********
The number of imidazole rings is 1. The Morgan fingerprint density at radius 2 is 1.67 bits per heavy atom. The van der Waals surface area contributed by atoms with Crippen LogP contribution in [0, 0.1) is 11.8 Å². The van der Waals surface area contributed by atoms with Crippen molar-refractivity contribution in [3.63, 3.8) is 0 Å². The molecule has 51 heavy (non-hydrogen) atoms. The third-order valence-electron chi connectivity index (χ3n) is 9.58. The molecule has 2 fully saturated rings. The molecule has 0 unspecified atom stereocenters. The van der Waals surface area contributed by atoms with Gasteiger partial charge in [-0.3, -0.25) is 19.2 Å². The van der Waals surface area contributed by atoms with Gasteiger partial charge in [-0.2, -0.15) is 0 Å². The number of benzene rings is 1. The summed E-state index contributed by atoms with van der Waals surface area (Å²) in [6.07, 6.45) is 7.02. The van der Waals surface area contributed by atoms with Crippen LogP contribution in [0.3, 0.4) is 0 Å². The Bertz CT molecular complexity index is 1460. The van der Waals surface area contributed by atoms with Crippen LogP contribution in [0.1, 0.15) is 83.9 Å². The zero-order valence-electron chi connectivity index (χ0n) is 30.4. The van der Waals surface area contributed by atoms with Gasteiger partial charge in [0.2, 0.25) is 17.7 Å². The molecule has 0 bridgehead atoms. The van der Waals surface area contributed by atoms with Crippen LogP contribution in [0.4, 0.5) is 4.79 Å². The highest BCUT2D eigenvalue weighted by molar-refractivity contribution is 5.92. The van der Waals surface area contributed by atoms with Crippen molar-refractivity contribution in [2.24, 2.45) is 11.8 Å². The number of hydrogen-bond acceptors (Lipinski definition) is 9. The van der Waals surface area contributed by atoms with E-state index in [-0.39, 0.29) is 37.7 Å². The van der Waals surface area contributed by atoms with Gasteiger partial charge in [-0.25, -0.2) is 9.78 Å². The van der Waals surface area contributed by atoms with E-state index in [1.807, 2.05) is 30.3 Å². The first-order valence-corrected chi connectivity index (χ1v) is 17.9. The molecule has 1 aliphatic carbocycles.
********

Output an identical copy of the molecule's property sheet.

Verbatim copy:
The number of imidazole rings is 1. The Morgan fingerprint density at radius 2 is 1.67 bits per heavy atom. The van der Waals surface area contributed by atoms with Crippen LogP contribution in [0, 0.1) is 11.8 Å². The van der Waals surface area contributed by atoms with Crippen molar-refractivity contribution in [3.63, 3.8) is 0 Å². The molecule has 51 heavy (non-hydrogen) atoms. The third-order valence-electron chi connectivity index (χ3n) is 9.58. The molecule has 2 fully saturated rings. The molecule has 0 unspecified atom stereocenters. The van der Waals surface area contributed by atoms with Gasteiger partial charge in [-0.3, -0.25) is 19.2 Å². The van der Waals surface area contributed by atoms with Gasteiger partial charge in [-0.2, -0.15) is 0 Å². The number of benzene rings is 1. The summed E-state index contributed by atoms with van der Waals surface area (Å²) in [6.07, 6.45) is 7.02. The van der Waals surface area contributed by atoms with Crippen LogP contribution in [0.3, 0.4) is 0 Å². The Bertz CT molecular complexity index is 1460. The van der Waals surface area contributed by atoms with Crippen LogP contribution in [0.1, 0.15) is 83.9 Å². The zero-order valence-electron chi connectivity index (χ0n) is 30.4. The van der Waals surface area contributed by atoms with Gasteiger partial charge in [0.2, 0.25) is 17.7 Å². The molecule has 0 bridgehead atoms. The van der Waals surface area contributed by atoms with Crippen LogP contribution in [0.4, 0.5) is 4.79 Å². The highest BCUT2D eigenvalue weighted by molar-refractivity contribution is 5.92. The van der Waals surface area contributed by atoms with Crippen molar-refractivity contribution in [2.24, 2.45) is 11.8 Å². The number of hydrogen-bond acceptors (Lipinski definition) is 9. The van der Waals surface area contributed by atoms with E-state index in [-0.39, 0.29) is 37.7 Å². The van der Waals surface area contributed by atoms with Gasteiger partial charge in [-0.25, -0.2) is 9.78 Å². The van der Waals surface area contributed by atoms with E-state index in [1.807, 2.05) is 30.3 Å². The first-order valence-corrected chi connectivity index (χ1v) is 17.9. The molecule has 1 aliphatic carbocycles.